Jehoram, King of Judah (יהורם, yhwrm; יורם, ywrm) “Yahweh is exalted”. King of Judah (ca. 851–843 bc), son of Jehoshaphat and husband of Athaliah. Details of his reign are given in 2 Kgs 8:16–24 and 2 Chr 21:1–20.
JORAM (PERSON) [Heb yôrām (יֹורָם)]. Var. JEHORAM. 1. King of Judah, son and successor of Jehoshaphat. The years of his reign are variously reckoned as (852) 847–845 b.c.e. (Begrich 1929; and Jepsen 1979), (853) 848–841 b.c.e. (Thiele 1965), or 850–843 b.c.e. (Andersen 1969).Information concerning
Jehoram. 1. Jehoshaphat’s son and Judah’s 5th king (853–841 bc; also called Joram). Prior to the rule of the Omride dynasty in the northern kingdom of Israel (885–841 bc), the relationship between Judah and Israel had been strained. The political influence and economic stability of the united monarchy
Joram. 1. Toi’s son and king of Hamath. He was sent by Toi to offer congratulations to David when David won a victory over Hadadezer of Zobah (2 Sm 8:9–12). He is called Hadoram in 1 Chronicles 18:10.2. Alternate name for Jehoram, king of Judah (853–841 bc).SeeJehoram #1.3. Alternate name for Jehoram,
The International Standard Bible Encyclopedia, Revised
2. [Gk. Iōram (Mt. 1:8)]. King of Judah, and son of Jehoshaphat (2 K. 8:16–24; 2 Ch. 21). He began to rule ca 849 b.c. and reigned eight years. It is not easy to reconcile the synchronism of 2 K. 1:17 with that of 8:16, but it may be that Jehoram of Judah was co-regent with his father Jehoshaphat for
1. The son of Ahab and Jezebel, and the ninth king of Israel (852–841 b.c.). He succeeded his brother Ahaziah, who had died prematurely as a result of a fall; and he reigned twelve years (2 K. 3:1–9:26).
JEHORAM1. Jehoshaphat’s son and Judah’s fifth king (853–841 bc; also called Joram). Prior to the rule of the Omride dynasty in the northern kingdom of Israel (885–841 bc), the relationship between Judah and Israel had been strained. The political influence and economic stability of the united monarchy
JORAM1. Toi’s son and king of Hamath. He was sent by Toi to offer congratulations to David when David won a victory over Hadadezer of Zobah (2 Sm 8:9–12). He is also called Hadoram in 1 Chronicles 18:10.2. Alternate name for Jehoram, king of Judah (853–841 bc). SeeJehoram #1.3. Alternate name for
The HarperCollins Bible Dictionary (Revised and Updated)
Jehoram (ji-hor´uhm; Heb., “the Lord is exalted”), also Joram, the name of two contemporary kings in Judah and Israel who were also brothers-in-law.1 The king of Judah ca. 849–843/2 bce, son and successor of Jehoshaphat, and husband of the Omride princess Athaliah. According to the account in 2 Chron.
Joram (jor´uhm; Heb., “the Lord is high”; a short form of Jehoram).1 The son of King Toi of Hamath (2 Sam. 8:10).2 A Levite who was a descendant of Eliezer the son of Moses (1 Chron. 26:5).See alsoJehoram.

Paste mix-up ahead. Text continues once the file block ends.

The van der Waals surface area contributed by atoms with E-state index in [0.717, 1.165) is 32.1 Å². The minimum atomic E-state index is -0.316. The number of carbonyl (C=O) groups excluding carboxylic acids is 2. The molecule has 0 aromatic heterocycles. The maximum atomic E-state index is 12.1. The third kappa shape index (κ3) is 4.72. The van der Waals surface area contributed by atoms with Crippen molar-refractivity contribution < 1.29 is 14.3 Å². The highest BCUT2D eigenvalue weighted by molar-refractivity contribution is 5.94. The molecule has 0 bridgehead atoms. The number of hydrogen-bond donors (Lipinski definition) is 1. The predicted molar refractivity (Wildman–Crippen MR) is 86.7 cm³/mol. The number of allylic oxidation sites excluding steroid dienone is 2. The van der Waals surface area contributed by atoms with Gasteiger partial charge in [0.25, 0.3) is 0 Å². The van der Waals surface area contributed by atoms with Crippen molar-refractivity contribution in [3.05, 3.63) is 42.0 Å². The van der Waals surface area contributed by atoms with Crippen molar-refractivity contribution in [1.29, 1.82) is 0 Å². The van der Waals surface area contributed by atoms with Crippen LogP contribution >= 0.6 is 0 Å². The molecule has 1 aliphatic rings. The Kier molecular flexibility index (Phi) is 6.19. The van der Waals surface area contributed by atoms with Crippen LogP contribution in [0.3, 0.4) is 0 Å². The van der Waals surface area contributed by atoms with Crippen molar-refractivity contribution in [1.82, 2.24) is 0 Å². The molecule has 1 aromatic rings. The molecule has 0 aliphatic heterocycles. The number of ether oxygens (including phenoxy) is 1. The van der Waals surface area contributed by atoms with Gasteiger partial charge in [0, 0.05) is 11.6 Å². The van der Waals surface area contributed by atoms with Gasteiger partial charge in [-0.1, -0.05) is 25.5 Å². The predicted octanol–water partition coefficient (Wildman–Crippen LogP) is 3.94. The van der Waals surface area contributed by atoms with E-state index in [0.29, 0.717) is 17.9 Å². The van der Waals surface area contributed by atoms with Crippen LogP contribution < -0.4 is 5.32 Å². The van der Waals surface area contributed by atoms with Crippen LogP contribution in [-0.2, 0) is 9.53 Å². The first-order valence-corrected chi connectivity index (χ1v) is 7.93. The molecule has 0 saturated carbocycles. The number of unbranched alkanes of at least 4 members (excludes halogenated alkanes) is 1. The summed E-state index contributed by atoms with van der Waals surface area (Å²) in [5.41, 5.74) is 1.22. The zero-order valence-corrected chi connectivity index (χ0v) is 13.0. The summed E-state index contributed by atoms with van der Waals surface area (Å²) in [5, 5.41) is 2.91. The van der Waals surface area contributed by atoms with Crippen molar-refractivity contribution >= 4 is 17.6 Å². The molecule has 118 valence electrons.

JEHORAM. Same as Joram (q.v.), an abbreviated form of the name.1. A son of Ahab (2 Kgs 3:1) king of Israel, nearly contemporary with the king of Judah by the same name. He succeeded his elder brother Ahaziah. Jehoram destroyed an image of Baal which his father had made (3:2), but continued to uphold
JORAM. Abbrev. form of Jehoram (q.v.).1. Son of Toi, king of Hamath (2 Sam 8:9–10). Also called Hadoram (1 Chr 18:10).2. King of Judah, son and successor of Jehoshaphat (2 Kgs 8:21–24; 1 Chr 3:11; Mt 1:8). Also called Jehoram (see Jehoram 2).3. King of Israel, son of Ahab and successor of his brother
JEHORAM (Heb. yehôrām, ‘Yahweh is exalted’). Sometimes abbreviated to Joram. 1. A Levite in the time of David (1 Ch. 26:25). 2. A prince of Hamath (2 Sa. 8:9–12). 1 Ch. 18:9–11 suggests his real name was Hadoram. 3. A priest in the time of Jehoshaphat (2 Ch. 17:8).4. King of (N) Israel, 852–841 bc;
Jehoram (Heb. yĕhôrām) (also JORAM)1. The son of Ahab who succeeded his brother Ahaziah as king of the northern kingdom of Israel and reigned from 849 to 842 b.c.e. (2 Kgs. 1:17; 3:1). Jehoram is criticized for his religious practices, but is credited with removing a pillar of Baal (2 Kgs. 3:2).
Joram (Heb. yôrām) (also HADORAM)1. The son of King Toi of Hamath, sent by his father to congratulate David on his victory over Hadadezer (2 Sam. 8:10). In the parallel account he is called Hadoram, son of Tou (1 Chr. 18:10).2. A contracted form of the name Jehoram (1, 2; Heb. yĕhôrām).3. A Levite
JEHORAM (Hebrew, “the Lord is exalted”; see alsoJoram) The fifth king of Judah from 848 to 841 b.c., the son and successor of Jehoshaphat (1 Kgs 22:50; 2 Kgs 8:16–24; 2 Chr 21). Jehoram married Athaliah, daughter of King Ahab of Israel and the sister of King Joram of Israel. As Judah was itself a vassal
JORAM (Hebrew, “the Lord is exalted”; see alsoJehoram) The king of Israel from 852 to 841 b.c., successor of Ahaziah (2 Kgs 1:17; 3:1–3), and the last ruler of the Omride Dynasty (1 Kgs 16–2 Kgs 9). The son of King Ahab and his infamous wife, Jezebel (2 Kgs 1:17; 3:1–3), he generally followed their
Jeho´ram (whom Jehovah has exalted).1. Son of Ahab king of Israel, who succeeded his brother Ahaziah b.c. 896, and died b.c. 884. The alliance between the kingdoms of Israel and Judah, commenced by his father and Jehoshaphat, was very close throughout his reign. We first find him associated with Jehoshaphat